Denna information har sammanställts av IG, ett handelsnamn för IG Markets Limited. Utöver friskrivningen nedan innehåller materialet på denna sida inte ett fastställande av våra handelspriser, eller ett erbjudande om en transaktion i ett finansiellt instrument. IG accepterar inget ansvar för eventuella åtgärder som görs eller inte görs baserat på detta material eller för de följder detta kan få. Inga garantier ges för riktigheten eller fullständigheten av denna information. Någon person som agerar på informationen gör det således på egen risk. Materialet tar inte hänsyn till specifika placeringsmål, ekonomiska situationer och behov av någon specifik person som får ta del av detta. Det har inte upprättats i enlighet med rättsliga krav som ställs för att främja oberoende investeringsanalyser utan skall betraktas som marknadsföringsmaterial.
The company will reveal its full-year numbers in March, and dealers are expecting revenue of £16.12 billion and adjusted net income of £218 million. These estimates equate to a 4.2% drop in revenue and a 3.25% fall in adjusted net income.
The supermarket will report its second-half figures on the same date, and traders are anticipating revenue of £8.09 billion and adjusted net income of £121 million. That compares with the first-half revenue and adjusted net income of £8.06 billion and £87 million respectively.
The supermarket continues to struggle within a difficult sector, with the company blaming food price deflation for the drop in third-quarter sales released in November. Morrisons is deeply engaged in the UK supermarket price war, and is coming off the worse for it. Meanwhile, German discount retailers like Aldi and Lidl are expanding their market share.
The firm has had a turbulent few years and even though David Potts, the new CEO, has been in the top job for many months, there is no sign of a turnaround in sight.
The company closed a number of unprofitable stores and disposed of its collection of convenience shops, but this wasn’t enough to satisfy shareholders. The company was late to the game in online shopping, and online revenue grew at a small rate in the latest quarter.
Major supermarkets are shifting their focus from a vast number of stores to a smaller number of carefully located outlets, and it appears that Morrisons is behind its rivals in this area too. The firm is cutting back on the number of promotional vouchers to shield itself from the falling prices, and the supermarket aims to make a bigger profit in the second half of the year. However, its prospects are still poor as the price war is crippling the company.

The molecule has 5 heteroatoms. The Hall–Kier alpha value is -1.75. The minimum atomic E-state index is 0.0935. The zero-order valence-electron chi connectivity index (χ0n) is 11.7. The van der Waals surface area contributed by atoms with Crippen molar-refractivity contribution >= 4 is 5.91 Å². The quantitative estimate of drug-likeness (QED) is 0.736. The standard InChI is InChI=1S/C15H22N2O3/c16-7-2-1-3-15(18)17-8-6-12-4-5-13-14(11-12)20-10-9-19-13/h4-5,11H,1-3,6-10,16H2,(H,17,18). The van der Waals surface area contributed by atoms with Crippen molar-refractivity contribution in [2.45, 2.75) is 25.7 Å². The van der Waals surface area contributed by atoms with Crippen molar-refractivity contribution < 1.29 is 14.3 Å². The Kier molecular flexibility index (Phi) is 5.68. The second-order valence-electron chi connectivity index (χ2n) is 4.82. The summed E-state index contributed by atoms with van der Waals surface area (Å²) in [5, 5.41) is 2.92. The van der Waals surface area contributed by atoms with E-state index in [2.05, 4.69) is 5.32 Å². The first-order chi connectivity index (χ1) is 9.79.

Investment banks are a touch on the bearish side when it comes to Morrisons, and out of the 22 ratings, four are buys, ten are holds, and eight are sells. Morrisons has the highest percentage of ratings attached to it out of the UK supermarkets. The average target price is 171p, which is 16% above the current price.
Equity analysts are bullish on Tesco, and out of the 26 recommendations, nine are buys, 13 are holds, and four are sells. The average target price is 211p, which is 47% above the current price.
Technical analysis from Joshua Mahony MSTA, Market Analyst at IG.
Morrisons’ shares have been trending lower throughout the past ten months, following on from a strong first two months of 2015. Unfortunately, this has become somewhat of a regular occurrence, with the share price falling 55% in the past four years.
More recently we have seen a bounce from the 140p support level (2003 low), yet we have not seen any concrete signs that this represents the bottom for Morrisons and thus a bearish view remains for now. Below 140p, the next major level of note is 110p (2000 low), which highlights the significance of that support level.
A bearish view thus remains and we would need to see a move back above the 158p resistance level to bring a chance of a short-term resurgence, with trendline resistance around 172p then coming into play.